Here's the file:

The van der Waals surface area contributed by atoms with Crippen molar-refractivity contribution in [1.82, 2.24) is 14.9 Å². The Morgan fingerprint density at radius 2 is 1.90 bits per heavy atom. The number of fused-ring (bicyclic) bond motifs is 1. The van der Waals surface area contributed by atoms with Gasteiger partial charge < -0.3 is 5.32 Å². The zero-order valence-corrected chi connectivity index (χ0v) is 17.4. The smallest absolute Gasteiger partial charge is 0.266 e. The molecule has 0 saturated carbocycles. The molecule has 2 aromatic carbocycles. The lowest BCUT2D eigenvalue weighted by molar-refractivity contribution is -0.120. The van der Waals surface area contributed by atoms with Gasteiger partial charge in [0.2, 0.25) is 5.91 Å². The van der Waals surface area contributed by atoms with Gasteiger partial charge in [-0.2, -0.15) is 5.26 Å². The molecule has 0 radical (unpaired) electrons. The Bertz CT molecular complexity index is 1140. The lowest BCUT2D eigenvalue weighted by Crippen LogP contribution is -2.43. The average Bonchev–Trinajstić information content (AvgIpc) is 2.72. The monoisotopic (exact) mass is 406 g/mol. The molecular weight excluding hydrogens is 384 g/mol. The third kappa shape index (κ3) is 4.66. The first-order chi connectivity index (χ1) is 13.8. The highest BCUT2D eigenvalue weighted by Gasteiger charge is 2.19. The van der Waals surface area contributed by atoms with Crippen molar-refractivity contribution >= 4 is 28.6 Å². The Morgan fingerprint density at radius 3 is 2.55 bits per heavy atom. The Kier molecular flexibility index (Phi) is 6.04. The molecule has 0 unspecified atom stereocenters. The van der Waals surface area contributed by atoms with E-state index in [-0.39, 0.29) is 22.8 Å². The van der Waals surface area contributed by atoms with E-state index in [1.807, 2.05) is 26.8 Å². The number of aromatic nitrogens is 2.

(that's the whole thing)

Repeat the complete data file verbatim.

The van der Waals surface area contributed by atoms with Crippen molar-refractivity contribution in [1.82, 2.24) is 14.9 Å². The Morgan fingerprint density at radius 2 is 1.90 bits per heavy atom. The number of fused-ring (bicyclic) bond motifs is 1. The van der Waals surface area contributed by atoms with Gasteiger partial charge < -0.3 is 5.32 Å². The zero-order valence-corrected chi connectivity index (χ0v) is 17.4. The smallest absolute Gasteiger partial charge is 0.266 e. The molecule has 0 saturated carbocycles. The molecule has 2 aromatic carbocycles. The lowest BCUT2D eigenvalue weighted by molar-refractivity contribution is -0.120. The van der Waals surface area contributed by atoms with Gasteiger partial charge in [0.2, 0.25) is 5.91 Å². The van der Waals surface area contributed by atoms with Gasteiger partial charge in [-0.2, -0.15) is 5.26 Å². The molecule has 0 radical (unpaired) electrons. The Bertz CT molecular complexity index is 1140. The lowest BCUT2D eigenvalue weighted by Crippen LogP contribution is -2.43. The average Bonchev–Trinajstić information content (AvgIpc) is 2.72. The monoisotopic (exact) mass is 406 g/mol. The molecular weight excluding hydrogens is 384 g/mol. The third kappa shape index (κ3) is 4.66. The first-order chi connectivity index (χ1) is 13.8. The highest BCUT2D eigenvalue weighted by Gasteiger charge is 2.19. The van der Waals surface area contributed by atoms with Crippen molar-refractivity contribution >= 4 is 28.6 Å². The Morgan fingerprint density at radius 3 is 2.55 bits per heavy atom. The Kier molecular flexibility index (Phi) is 6.04. The molecule has 0 unspecified atom stereocenters. The van der Waals surface area contributed by atoms with E-state index in [-0.39, 0.29) is 22.8 Å². The van der Waals surface area contributed by atoms with E-state index in [1.807, 2.05) is 26.8 Å². The number of aromatic nitrogens is 2.